|P is for Practical|
Make Perl use real mallocby creamygoodness (Curate)
|on Mar 15, 2011 at 03:33 UTC||Need Help??|
creamygoodness has asked for the
wisdom of the Perl Monks concerning the following question:
To catch memory leaks in the Perl bindings for Apache Lucy, we run the entire test suite under Valgrind. It takes a long time to complete, but it's an effective technique for catching problems in our C code.
However, Valgrind doesn't ordinarily catch leaks of Perl/XS data structures. As I understand things, Valgrind overrides malloc/calloc/realloc/free and installs its own versions (which track memory usage). However, if you have your own allocation scheme, as Perl does, Valgrind may not notice when things go awry.
Say that your custom allocator requests blocks in large chunks from the OS, and then frees them during a cleanup phase just prior to process exit. Valgrind will likely notice if you fail to free one of those large chunks -- but it won't notice if memory parceled out by your allocator leaks during ordinary operation. I believe that describes the situation with Perl.
The Test::LeakTrace module from CPAN has caught memory leaks for us that Valgrind has not -- for instance, a qr// structure created from Perl-space that our XS binding code leaked a refcount for. Theoretically, we might consider running our test suite under Test::LeakTrace, just as we run it under Valgrind, in order to perform a thorough check. However, what I would prefer to do is compile a custom debugging Perl without the custom allocator, so that allocation of Perl data structures goes through malloc/free/etc. and our existing usage of Valgrind can catch these leaks.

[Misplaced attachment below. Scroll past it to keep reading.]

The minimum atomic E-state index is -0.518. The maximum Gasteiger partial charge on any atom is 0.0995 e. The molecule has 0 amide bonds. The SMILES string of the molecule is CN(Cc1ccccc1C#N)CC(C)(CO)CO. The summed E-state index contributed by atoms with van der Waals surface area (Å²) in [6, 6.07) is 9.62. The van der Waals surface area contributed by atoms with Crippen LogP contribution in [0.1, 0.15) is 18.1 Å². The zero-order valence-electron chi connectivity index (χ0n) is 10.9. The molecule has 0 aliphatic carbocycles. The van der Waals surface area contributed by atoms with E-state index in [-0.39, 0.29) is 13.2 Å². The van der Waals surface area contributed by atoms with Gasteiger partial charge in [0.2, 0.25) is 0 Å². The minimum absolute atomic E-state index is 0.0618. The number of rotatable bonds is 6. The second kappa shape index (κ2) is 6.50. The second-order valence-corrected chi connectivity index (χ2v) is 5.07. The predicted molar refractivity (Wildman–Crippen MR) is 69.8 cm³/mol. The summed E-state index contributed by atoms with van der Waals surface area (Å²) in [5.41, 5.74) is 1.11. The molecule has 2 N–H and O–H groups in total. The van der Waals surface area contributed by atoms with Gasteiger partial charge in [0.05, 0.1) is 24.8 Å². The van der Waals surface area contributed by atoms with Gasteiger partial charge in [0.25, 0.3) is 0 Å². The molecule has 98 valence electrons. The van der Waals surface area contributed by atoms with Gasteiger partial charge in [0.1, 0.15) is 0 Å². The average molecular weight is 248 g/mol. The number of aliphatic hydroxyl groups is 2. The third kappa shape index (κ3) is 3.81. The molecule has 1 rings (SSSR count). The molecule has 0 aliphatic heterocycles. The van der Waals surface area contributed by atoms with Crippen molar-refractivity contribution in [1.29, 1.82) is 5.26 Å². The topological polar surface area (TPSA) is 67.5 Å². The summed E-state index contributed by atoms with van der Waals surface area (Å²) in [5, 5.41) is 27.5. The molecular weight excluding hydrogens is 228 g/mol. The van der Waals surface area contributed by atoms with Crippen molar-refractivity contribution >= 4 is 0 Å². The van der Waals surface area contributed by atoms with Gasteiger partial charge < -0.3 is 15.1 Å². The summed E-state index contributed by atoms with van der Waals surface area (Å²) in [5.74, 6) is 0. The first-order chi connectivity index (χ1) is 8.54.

Looking at the file malloc.c in the Perl source (I'm using the tarball for 5.12.2), it seems that definining the NO_FANCY_MALLOC and PLAIN_MALLOC symbols might achieve this goal.
I tried running ./Configure with those options:
It doesn't seem to have worked, so maybe I have to specify those symbols using something other than the command line.
Before I go try again, does our analysis seem sound and our approach seem promising? I haven't yet grokked the details of Perl's deep dark magic memory allocation.